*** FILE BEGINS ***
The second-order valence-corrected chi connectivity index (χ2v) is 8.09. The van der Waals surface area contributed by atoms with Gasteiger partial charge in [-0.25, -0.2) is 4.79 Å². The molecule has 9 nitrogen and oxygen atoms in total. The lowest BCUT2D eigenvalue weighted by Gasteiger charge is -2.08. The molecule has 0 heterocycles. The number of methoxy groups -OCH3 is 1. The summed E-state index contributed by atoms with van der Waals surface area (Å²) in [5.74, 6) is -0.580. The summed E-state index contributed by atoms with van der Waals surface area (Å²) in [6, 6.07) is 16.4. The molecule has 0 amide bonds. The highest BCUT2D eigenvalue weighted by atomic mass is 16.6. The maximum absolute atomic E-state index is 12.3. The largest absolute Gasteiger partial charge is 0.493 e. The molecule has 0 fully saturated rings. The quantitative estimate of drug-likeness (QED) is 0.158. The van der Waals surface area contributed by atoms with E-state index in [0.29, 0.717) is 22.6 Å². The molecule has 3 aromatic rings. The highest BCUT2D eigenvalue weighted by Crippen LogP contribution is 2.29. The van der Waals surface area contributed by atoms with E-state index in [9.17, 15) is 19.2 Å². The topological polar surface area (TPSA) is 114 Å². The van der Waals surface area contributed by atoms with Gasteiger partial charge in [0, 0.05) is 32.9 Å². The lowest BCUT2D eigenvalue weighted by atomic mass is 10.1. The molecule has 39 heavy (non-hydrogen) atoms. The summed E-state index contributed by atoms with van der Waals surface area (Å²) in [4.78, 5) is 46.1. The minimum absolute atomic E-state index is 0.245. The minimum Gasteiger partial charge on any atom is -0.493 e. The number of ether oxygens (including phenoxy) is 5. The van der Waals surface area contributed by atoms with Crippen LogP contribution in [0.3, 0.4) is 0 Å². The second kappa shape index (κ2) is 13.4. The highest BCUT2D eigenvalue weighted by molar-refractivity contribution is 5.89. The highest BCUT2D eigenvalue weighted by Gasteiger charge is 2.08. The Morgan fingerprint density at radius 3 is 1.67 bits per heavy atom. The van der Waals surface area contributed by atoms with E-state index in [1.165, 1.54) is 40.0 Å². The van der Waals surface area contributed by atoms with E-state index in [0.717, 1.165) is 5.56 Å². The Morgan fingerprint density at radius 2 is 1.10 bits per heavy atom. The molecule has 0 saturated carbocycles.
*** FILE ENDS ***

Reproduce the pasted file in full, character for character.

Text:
The second-order valence-corrected chi connectivity index (χ2v) is 8.09. The van der Waals surface area contributed by atoms with Gasteiger partial charge in [-0.25, -0.2) is 4.79 Å². The molecule has 9 nitrogen and oxygen atoms in total. The lowest BCUT2D eigenvalue weighted by Gasteiger charge is -2.08. The molecule has 0 heterocycles. The number of methoxy groups -OCH3 is 1. The summed E-state index contributed by atoms with van der Waals surface area (Å²) in [5.74, 6) is -0.580. The summed E-state index contributed by atoms with van der Waals surface area (Å²) in [6, 6.07) is 16.4. The molecule has 0 amide bonds. The highest BCUT2D eigenvalue weighted by atomic mass is 16.6. The maximum absolute atomic E-state index is 12.3. The largest absolute Gasteiger partial charge is 0.493 e. The molecule has 0 fully saturated rings. The quantitative estimate of drug-likeness (QED) is 0.158. The van der Waals surface area contributed by atoms with E-state index in [0.29, 0.717) is 22.6 Å². The molecule has 3 aromatic rings. The highest BCUT2D eigenvalue weighted by Crippen LogP contribution is 2.29. The van der Waals surface area contributed by atoms with E-state index in [9.17, 15) is 19.2 Å². The topological polar surface area (TPSA) is 114 Å². The van der Waals surface area contributed by atoms with Gasteiger partial charge in [0, 0.05) is 32.9 Å². The lowest BCUT2D eigenvalue weighted by atomic mass is 10.1. The molecule has 39 heavy (non-hydrogen) atoms. The summed E-state index contributed by atoms with van der Waals surface area (Å²) in [4.78, 5) is 46.1. The minimum absolute atomic E-state index is 0.245. The minimum Gasteiger partial charge on any atom is -0.493 e. The number of ether oxygens (including phenoxy) is 5. The van der Waals surface area contributed by atoms with Crippen LogP contribution in [0.3, 0.4) is 0 Å². The second kappa shape index (κ2) is 13.4. The highest BCUT2D eigenvalue weighted by molar-refractivity contribution is 5.89. The highest BCUT2D eigenvalue weighted by Gasteiger charge is 2.08. The Morgan fingerprint density at radius 3 is 1.67 bits per heavy atom. The van der Waals surface area contributed by atoms with E-state index in [1.165, 1.54) is 40.0 Å². The van der Waals surface area contributed by atoms with E-state index in [0.717, 1.165) is 5.56 Å². The Morgan fingerprint density at radius 2 is 1.10 bits per heavy atom. The molecule has 0 saturated carbocycles.